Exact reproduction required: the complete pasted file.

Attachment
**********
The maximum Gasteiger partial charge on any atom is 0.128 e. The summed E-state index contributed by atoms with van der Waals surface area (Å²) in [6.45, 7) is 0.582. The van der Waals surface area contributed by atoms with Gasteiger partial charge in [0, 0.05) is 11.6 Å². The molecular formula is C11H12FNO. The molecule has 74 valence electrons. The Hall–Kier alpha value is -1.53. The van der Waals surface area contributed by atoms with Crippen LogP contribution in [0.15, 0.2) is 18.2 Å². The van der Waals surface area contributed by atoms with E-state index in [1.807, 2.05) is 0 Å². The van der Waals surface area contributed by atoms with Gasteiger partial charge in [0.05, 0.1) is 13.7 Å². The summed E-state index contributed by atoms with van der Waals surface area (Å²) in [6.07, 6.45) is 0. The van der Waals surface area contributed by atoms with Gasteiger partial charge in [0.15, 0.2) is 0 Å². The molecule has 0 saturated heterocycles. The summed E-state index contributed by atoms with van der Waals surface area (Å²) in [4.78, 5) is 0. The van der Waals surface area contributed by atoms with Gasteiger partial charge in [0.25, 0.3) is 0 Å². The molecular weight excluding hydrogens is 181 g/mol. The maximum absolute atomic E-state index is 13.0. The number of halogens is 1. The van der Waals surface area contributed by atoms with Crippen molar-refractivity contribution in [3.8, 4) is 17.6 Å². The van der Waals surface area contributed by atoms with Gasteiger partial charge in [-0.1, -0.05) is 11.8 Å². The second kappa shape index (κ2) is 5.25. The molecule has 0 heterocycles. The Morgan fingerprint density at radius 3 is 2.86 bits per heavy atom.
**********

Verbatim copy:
The maximum Gasteiger partial charge on any atom is 0.128 e. The summed E-state index contributed by atoms with van der Waals surface area (Å²) in [6.45, 7) is 0.582. The van der Waals surface area contributed by atoms with Gasteiger partial charge in [0, 0.05) is 11.6 Å². The molecular formula is C11H12FNO. The molecule has 74 valence electrons. The Hall–Kier alpha value is -1.53. The van der Waals surface area contributed by atoms with Crippen LogP contribution in [0.15, 0.2) is 18.2 Å². The van der Waals surface area contributed by atoms with E-state index in [1.807, 2.05) is 0 Å². The van der Waals surface area contributed by atoms with Gasteiger partial charge in [0.05, 0.1) is 13.7 Å². The summed E-state index contributed by atoms with van der Waals surface area (Å²) in [6.07, 6.45) is 0. The van der Waals surface area contributed by atoms with Gasteiger partial charge in [0.15, 0.2) is 0 Å². The molecule has 0 saturated heterocycles. The summed E-state index contributed by atoms with van der Waals surface area (Å²) in [4.78, 5) is 0. The van der Waals surface area contributed by atoms with Gasteiger partial charge in [0.25, 0.3) is 0 Å². The molecular weight excluding hydrogens is 181 g/mol. The maximum absolute atomic E-state index is 13.0. The number of halogens is 1. The van der Waals surface area contributed by atoms with Crippen molar-refractivity contribution in [3.8, 4) is 17.6 Å². The van der Waals surface area contributed by atoms with Gasteiger partial charge in [-0.1, -0.05) is 11.8 Å². The second kappa shape index (κ2) is 5.25. The molecule has 0 heterocycles. The Morgan fingerprint density at radius 3 is 2.86 bits per heavy atom.